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I'll confess that I have a real issue with iron--it rusts quickly. In fact, the History Channel program Life After People constantly states that, left to its own devices, the iron that makes up a skyscraper's skeleton would have a standing lifespan of 100-150 years before rust weakens the skeleton into pieces.

Long ago, I asked a question regarding the construction of metal weapons without the use of iron at all. In the answers selection, many candidates have been suggested, and they are:

  1. Titanium Alumnide
  2. Nickel Superalloy
  3. Nickel Alumnide
  4. Stellite
  5. Tungsten Carbide
  6. Zirconium Carbide
  7. An alloy of Titanium and Tungsten

What makes this list relevant to the question is that steel or any other kind of alloy had been used to make weapons before their use in construction, so the principle would be identical.

In an alternate, cyber-or-steam-punk New York, Chicago, Dallas or any of the United States' biggest cities, these listed metals and alloys had been considered for construction of mega-towers (a little like this or this or, if you want to go more historical, the artworks of Hugh Ferriss.) Using the science involved, which of the listed metals would be strongest in regards to tension, compression and resistance to corrosion?

Oh, and before anyone asks, this question stresses on quality, not quantity.

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    $\begingroup$ Many of alloys in your list are used for tools: they resist compression and corrosion, but are brittle. A skyscraper do bend a bit by the wind (and potential earthquakes), tungsten frame will crack. Since you want resistance to corrosion and structural stability, consider the marine alloys, e.g.: metalsupermarkets.com/marine-grade-metals $\endgroup$ – Bald Bear Mar 15 '18 at 19:16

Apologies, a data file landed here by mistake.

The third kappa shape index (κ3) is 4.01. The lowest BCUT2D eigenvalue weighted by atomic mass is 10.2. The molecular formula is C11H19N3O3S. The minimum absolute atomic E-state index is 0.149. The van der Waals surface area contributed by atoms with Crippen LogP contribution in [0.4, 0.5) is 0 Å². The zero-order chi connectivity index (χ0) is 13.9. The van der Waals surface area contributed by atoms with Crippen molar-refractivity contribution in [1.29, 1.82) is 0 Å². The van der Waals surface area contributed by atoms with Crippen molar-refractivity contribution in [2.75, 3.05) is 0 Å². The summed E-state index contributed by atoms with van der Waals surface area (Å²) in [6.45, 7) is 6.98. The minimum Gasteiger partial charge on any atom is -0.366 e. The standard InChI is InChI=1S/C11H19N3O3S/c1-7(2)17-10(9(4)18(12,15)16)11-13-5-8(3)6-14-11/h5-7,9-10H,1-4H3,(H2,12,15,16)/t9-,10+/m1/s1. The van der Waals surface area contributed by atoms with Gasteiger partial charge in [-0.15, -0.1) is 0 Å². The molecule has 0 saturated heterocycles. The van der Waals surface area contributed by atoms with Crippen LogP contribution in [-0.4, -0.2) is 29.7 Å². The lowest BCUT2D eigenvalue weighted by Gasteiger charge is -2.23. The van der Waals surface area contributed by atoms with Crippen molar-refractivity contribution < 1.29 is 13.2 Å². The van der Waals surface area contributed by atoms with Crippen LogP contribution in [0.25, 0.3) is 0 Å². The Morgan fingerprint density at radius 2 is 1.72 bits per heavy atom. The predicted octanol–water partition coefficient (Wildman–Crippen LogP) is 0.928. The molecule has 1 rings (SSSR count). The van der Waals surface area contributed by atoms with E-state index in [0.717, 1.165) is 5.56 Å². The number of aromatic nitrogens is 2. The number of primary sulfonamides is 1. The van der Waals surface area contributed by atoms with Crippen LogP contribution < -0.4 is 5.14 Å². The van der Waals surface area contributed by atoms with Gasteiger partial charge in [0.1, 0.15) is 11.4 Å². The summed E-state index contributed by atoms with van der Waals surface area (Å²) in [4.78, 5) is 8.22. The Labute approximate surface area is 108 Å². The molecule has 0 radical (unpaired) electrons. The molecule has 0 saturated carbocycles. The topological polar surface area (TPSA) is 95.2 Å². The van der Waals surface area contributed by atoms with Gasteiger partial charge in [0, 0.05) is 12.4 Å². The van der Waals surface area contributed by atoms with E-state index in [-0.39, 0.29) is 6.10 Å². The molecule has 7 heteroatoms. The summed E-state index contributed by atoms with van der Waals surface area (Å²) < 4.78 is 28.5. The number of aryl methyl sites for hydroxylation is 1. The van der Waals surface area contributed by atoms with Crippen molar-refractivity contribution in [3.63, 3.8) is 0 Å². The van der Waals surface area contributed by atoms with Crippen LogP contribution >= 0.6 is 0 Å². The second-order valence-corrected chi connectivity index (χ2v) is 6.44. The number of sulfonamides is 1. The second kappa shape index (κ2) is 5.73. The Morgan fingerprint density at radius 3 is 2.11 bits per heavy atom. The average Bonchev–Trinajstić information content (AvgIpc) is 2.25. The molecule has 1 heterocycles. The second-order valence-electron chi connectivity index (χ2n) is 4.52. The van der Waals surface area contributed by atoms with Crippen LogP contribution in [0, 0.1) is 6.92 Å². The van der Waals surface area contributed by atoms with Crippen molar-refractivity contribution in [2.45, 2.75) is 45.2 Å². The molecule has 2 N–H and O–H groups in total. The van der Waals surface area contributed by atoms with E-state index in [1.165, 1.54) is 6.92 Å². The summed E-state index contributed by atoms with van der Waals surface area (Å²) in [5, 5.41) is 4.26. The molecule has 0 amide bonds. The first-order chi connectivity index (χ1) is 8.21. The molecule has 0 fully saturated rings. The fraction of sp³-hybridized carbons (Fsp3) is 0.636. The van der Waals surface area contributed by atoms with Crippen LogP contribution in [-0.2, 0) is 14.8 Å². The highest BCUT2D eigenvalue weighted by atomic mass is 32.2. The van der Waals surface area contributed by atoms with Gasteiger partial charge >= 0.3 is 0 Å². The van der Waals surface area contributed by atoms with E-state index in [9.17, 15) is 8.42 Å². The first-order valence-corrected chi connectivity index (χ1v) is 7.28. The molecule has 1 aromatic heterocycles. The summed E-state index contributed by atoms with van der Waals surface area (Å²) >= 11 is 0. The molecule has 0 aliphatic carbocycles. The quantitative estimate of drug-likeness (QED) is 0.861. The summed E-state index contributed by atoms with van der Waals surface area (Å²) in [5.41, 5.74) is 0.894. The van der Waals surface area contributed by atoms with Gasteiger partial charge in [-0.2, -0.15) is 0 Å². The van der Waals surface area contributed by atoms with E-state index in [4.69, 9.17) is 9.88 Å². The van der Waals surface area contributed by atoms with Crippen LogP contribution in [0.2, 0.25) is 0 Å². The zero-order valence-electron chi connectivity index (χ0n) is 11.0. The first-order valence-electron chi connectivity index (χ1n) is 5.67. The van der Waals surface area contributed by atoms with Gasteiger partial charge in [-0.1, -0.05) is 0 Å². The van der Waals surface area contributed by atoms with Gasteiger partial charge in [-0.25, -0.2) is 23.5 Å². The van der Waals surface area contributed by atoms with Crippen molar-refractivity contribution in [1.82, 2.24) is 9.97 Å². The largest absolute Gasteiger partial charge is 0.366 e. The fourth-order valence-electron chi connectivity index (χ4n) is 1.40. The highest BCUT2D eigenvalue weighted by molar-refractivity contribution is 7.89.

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    $\begingroup$ Also, you should consider economics. Corrosion-resistant alloys are expensive. People who build skyscapers do not care what happens to them if they are "left to its own devices". They plan on having their buildings occupied by rent-paying tenants, climate-controlled and maintained. If building ever loses its tenants, it will be dismantled to make space for something else; the only reason to build tall (at least in US) is that land is expensive, i.e. lots of people want to have an office or apartment there. $\endgroup$ – Bald Bear Mar 15 '18 at 19:22
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    $\begingroup$ They reason that we use steel isn't because it's the best for tension (good), compression (good) and corrosion (pretty bad), because aluminum is as good or better at all three of these things. It isn't even just because of cost, because aluminum is almost as good as steel there. Rather it's because we don't make buildings only out of steel, rather we make them out of concrete and steel. And as it happens, steel works incredibly well with concrete because their thermal expansion/contractions rates are so similar, which means that the steel doesn't make fatal cracks in the concrete. $\endgroup$ – RBarryYoung Mar 15 '18 at 19:30
  • $\begingroup$ Here is a large monument that is plated with Titanium, and it remains shiny after 30 years in a polluted city: en.wikipedia.org/wiki/Monument_to_the_Conquerors_of_Space But I cannot find what is the frame made out of. $\endgroup$ – Bald Bear Mar 15 '18 at 19:34
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    $\begingroup$ Whats good for weapons isn't necessarily good for construction, which is why the steel used for weapons is different from the steels used for buildings (there are 100's of different kinds of "steel"). If cost is no object, then I would guess that you probably want some kind of Beta-Titanium alloy tuned to match the thermal expansion of concrete. This could easily have significantly greater strength than steel, yet weigh less than half. Of course it would probably be pretty expensive also. $\endgroup$ – RBarryYoung Mar 15 '18 at 19:58
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If rust is the problem, why not trade iron for stainless steel?